Music Director Franz Welser-Möst and the Cleveland Orchestraclosed the 2014/15 season in “simply unforgettable” (The Plain Dealer) fashion with James Darrah’s new production of Richard Strauss’ Daphne.
In front of an audience that included 900 League of American Orchestra attendees, Cleveland proved why it, as Zachary Lewis notes in The Plain Dealer, “dominates the orchestra arena.”
Mr Lewis continues,
“Supported by an orchestra in peak shape and stocked with first-rate vocal talent… not only enchanted, but also made clear to out-of-towners that when it comes to thinking outside the symphonic box, the Cleveland Orchestra is fully engaged. Other concerts that weekend only reinforced the message. Unfazed by the notoriously complex Daphne, the orchestra and Welser-Möst Thursday and Friday went on to deliver several more rarities, including Dvořák’s Symphony No. 5, Messiaen’s Chronochromie andHymne, and Strauss’ own Symphonia Domestica.
Timothy Robson writes in BachTrack that, “Pride of place goes to Franz Welser-Möst and The Cleveland Orchestra. …They made it all sound easy, although it clearly was not. As in the past, Franz Welser-Möst proved to be at his most inspired in an opera he loves; Daphne can be marked as one of his finest musical achievements in Cleveland.”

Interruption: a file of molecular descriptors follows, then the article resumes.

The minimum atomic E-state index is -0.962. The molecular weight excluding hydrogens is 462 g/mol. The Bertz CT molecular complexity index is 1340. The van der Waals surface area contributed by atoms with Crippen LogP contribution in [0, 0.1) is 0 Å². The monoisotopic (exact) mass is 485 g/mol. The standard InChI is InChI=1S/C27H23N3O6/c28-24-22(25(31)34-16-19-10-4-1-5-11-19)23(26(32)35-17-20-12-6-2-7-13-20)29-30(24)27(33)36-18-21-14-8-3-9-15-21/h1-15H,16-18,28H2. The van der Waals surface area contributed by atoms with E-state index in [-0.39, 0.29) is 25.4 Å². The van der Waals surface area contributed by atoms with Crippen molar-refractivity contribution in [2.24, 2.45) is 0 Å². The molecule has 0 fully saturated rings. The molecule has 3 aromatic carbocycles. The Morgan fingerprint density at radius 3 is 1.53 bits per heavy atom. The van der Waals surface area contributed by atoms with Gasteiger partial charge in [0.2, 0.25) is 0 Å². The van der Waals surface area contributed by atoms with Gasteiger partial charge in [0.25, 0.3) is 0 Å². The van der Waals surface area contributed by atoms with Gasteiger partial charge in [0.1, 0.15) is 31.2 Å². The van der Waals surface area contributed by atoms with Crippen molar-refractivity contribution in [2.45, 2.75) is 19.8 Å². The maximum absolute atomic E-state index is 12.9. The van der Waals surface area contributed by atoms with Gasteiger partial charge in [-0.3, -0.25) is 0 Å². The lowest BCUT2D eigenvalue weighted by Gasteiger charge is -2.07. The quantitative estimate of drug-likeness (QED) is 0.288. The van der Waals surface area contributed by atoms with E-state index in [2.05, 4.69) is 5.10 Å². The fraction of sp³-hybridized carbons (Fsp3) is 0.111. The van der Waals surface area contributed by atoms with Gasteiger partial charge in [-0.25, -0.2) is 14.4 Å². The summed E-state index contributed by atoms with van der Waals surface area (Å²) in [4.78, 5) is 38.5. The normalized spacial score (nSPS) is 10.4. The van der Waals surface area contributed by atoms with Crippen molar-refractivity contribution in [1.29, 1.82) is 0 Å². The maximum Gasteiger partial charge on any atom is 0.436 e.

The Financial Times’ George Loomis writes, “The opera’s orchestral demands made it a fine choice for the Cleveland Orchestra’s annual staged opera conducted by Franz Welser-Möst. The climax of Daphne is entrusted to the orchestra virtually alone as Daphne is transformed into a laurel tree to music of shimmering beauty, …The moment here capped a gorgeous orchestral performance notable for pristine textures as well as full bodied eruptions.”
Photo: Soprano Regine Hangler (as Daphne) and tenor Andreas Schager (as Apollo) performing in Richard Strauss’s Daphne with The Cleveland Orchestra at Severance Hall, Franz Welser-Möst conducting, in May 2015. Photo by Roger Mastroianni.